Trick-or-Treater Halloween Cakes

Happy Halloween! I made Halloween Cakes! After racking my brain to figure out what I wanted to make for my Halloween project, I came up with the idea of little trick-or-treater cakes. I had seen the cute little ghost cakes all over the internets, so I thought, “Hey! Why not make a whole group of cake friends.”

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A group shot of 6 mini Halloween cakes covered in fondant. A ghost, princess, Frankenstein, Dracula, witch, and unicorn

I don’t usually do this, but this post is in progress. I wanted to post it, but I still have a lot of process shots to add. Rather than procrastinate and not put up the post, I thought, what the heck, I’ll just keep updating it with more Halloween cake photos as the day goes on!

**Update: I completed it!**

It’s like me right now, perfectly imperfect!

My process of making the Halloween Cakes

This year for my Halloween project I decided I wanted to make a set of mini Halloween Cakes. I got the idea from seeing all of the ghost and Frankenstein cakes on Instagram. I didn’t want to just repeat everything that I have been seeing, but they were so cute…

Then an idea struck and I quickly sketched the set.

Sketch of my mini halloween cakes. Dracula, Frankenstein, Princess, Ghost, Witch, and Unicorn

After that, I sat on the idea for a week or so. I had to figure out how to make them all work!

(To be continued… I have to go take something to my son’s school! #momlife)

OK! I’m back- didn’t even seem like I was gone, right?

Baking the Halloween Cakes

I struggled a bit, deciding which pan to use. At first, I was thinking my 4″ round Fat Daddio’s pans would be perfect. They would have had to be 4 layers tall to get the right height to width ratio I was looking for, and I decided to go with the Mini Cheesecake Pan with Removable Bottoms and use a Silicone Baking Mat under it to prevent any leaking.

an overhead view of a mini cheesecake pan used to make my halloween cakes

I also greased the wells of the pan and used parchment circles in the bottom of each well.

One cool thing about these little pans is that the bottoms are removable, which is perfect for cheesecake, but it works really well with cakes and mousses, etc.

I decided to go with my chocolate cake recipe although I knew it was a thin batter and might leak a bit, it worked out and only one lost a tiny amount of batter where I didn’t push the bottom all the way down.

a close up of a 3" mini chocolate cake used for the halloween cakes

Cupcakes would have worked for this too, but I wanted the sides to be straight up and down.

Level, fill, stack the cake layers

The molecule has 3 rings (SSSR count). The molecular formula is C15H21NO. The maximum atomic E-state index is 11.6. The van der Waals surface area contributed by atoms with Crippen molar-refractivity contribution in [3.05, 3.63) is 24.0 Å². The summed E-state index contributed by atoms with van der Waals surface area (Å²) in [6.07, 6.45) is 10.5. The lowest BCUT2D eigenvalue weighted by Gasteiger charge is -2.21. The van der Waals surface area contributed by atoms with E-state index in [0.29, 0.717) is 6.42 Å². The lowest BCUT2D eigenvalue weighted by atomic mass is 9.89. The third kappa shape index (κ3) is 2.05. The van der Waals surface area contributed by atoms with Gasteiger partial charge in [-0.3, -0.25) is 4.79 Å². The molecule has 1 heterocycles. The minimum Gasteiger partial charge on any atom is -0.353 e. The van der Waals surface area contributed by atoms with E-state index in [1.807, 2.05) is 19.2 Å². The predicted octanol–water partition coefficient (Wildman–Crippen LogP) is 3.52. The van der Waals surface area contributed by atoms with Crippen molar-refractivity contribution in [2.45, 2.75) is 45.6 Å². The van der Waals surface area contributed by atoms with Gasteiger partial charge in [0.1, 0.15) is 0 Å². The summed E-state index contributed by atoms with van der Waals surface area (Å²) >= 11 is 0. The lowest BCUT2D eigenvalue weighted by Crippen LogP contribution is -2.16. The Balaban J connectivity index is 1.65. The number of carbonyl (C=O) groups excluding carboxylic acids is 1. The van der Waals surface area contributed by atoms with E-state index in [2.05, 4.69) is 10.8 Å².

Whenever I decorate a cake, I always level it. Even if the layers look level, they aren’t “level enough” for a decorated cake.

Decorating a cake is sort of like building a house. If you have trouble with it, it’s almost always from the construction and foundation. If you build it right, you can have a lot of freedom in what you do to it.

So I used my trusty little Wilton Cake Leveler, which I’ve had for 2 1/2 years, and I leveled all of the cakes to the same height. It’s been used by many, many students and on many many cakes and it’s still performing like a champ.

For frosting, I went with my vanilla buttercream recipe because my kids love it and it’s so easy to make. For all 6 cakes, I had to use 1.5 recipes to fill and coat them all.

Three 3 layer mini chocolate halloween cakes each in a different state of completion. One naked, one crumb coated, one completely frosted.

In this pic, you can see I colored the buttercream with orange and green for the filling. I used Wilton Color Right Performance Food Coloring Set because the colors are so bright and it’s easy to achieve vibrant colors with just a few drops.

Even though these were mini cakes, I still did my crumb coat and final coat with a good chill time in between each coat so that I could get them straight. The back cake is almost done in this shot, but for some reason, I didn’t take a pic of a completely ready to fondant one.

Making the fondant accessories

The accessories were made out of fondant with Tylose Powder added. I didn’t measure the tylose powder but sprinkled a little less than 1/4 tsp in my hand with each 2″ ball of fondant I was kneading.

A graphic with 4 images showing the Halloween cake fondant accessories

The tylose powder helps the fondant to set/ dry quickly. However, there is a very short work time when using the tylose powder, so keep your unused amounts covered tightly. You could also use modeling chocolate or a 50/50 gumpaste fondant mixture.

The image above might give the impression that I made all of the pieces for the mini cakes in advance, but that’s not the case. The jack-o-lanterns, shoes, unicorn horn, and princess crown needed to dry overnight, so I made them first. I made the hair for each cake as I was ready to use it.

Cake process shots